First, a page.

Andy Maloney's Finn Gold Cup victory is more than a simple sporting triumph.
Maloney's training partner and good mate Josh Junior won the bronze in Portugal, as a selfless partnership at odds with a lot of sporting methods these days continues to pay dividends.
The Finn Gold Cup is the annual world championship for one of the oldest and most revered international sailing classes. Designed in Sweden in 1949 the Finn has been an elite Olympic class since 1952, with the first Finn Gold Cup World Championship held in 1956.
New Zealand won the Olympic Games gold way back in 1984, Sir Russell Coutts making the breakthrough. But a Kiwi hadn't won this world title until Josh Junior's victory two years ago.
The event was scrapped last year because of Covid-19 so this Kiwi gold-bronze success in Porto is an outstanding result.
Maloney and Junior's commitments with Team New Zealand in the high-tech America's Cup make this result in a traditional class of sailing even more remarkable. They haven't raced in the Finns for over a year.
The recipe the two have used is an important lesson that can be applied not only in the sporting context, but in other aspects of life where difficult and challenging objectives are set.
The "Maloney – Junior Model" (as I think it should be called) is one of cooperation and collaboration.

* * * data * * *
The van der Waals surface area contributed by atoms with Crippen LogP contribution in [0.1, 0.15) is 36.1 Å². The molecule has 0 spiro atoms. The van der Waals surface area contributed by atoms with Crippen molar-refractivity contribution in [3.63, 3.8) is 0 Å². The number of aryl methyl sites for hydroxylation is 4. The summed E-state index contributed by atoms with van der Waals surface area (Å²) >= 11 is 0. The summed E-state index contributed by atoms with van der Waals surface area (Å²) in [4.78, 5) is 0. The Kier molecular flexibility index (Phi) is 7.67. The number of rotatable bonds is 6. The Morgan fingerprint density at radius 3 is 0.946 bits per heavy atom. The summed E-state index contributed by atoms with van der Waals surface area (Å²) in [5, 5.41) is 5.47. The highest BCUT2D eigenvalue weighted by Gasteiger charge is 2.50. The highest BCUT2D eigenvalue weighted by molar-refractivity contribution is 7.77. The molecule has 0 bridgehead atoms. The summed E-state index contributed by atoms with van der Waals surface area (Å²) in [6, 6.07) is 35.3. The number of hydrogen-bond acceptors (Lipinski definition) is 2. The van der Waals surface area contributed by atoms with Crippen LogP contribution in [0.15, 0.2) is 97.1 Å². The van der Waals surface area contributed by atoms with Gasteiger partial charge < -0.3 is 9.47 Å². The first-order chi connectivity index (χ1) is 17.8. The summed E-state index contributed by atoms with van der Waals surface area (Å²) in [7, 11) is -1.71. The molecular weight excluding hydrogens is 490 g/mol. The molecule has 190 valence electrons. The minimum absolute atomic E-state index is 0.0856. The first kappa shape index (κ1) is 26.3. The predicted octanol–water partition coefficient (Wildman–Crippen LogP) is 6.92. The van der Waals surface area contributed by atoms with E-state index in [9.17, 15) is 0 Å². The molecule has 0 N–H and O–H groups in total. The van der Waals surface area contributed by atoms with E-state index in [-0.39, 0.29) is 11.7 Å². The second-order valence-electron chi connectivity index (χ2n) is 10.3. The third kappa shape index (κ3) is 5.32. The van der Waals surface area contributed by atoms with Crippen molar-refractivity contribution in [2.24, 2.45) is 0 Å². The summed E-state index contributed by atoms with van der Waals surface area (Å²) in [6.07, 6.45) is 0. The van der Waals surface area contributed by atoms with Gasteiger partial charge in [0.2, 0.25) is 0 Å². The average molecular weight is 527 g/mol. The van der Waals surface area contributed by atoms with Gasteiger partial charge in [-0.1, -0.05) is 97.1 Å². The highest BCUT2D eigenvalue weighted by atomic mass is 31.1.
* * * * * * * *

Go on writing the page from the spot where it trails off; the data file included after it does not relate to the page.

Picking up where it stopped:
Disadvantaging your opponent is the standard recipe for standing on the top of the podium. But Maloney and Junior rejected this approach, even though only one can be selected for the Olympics.
They formed a training partnership of total sharing, so both might become the best in the world. The last two world championships suggest it is working superbly.
New Zealand's size and isolation makes competing at a world-class level challenging. There are very few sports where we have the depth of talent, the resources and the local competition needed to succeed.
Having the courage and the humility to approach things differently is critical. Doing it the same as everyone else will not work.
Maloney and Junior (with the coaching support of Andrew Murdoch and John Cutler etc.) and the support of their families and the wider sailing community have shown a different way.
While only one of them can represent New Zealand at the Tokyo Olympics, the other will be as much a part of the success.
In my view, what should happen when you look up the word "teammate-ship" in the dictionary, you should simply find a photo of Andy Maloney and Josh Junior there.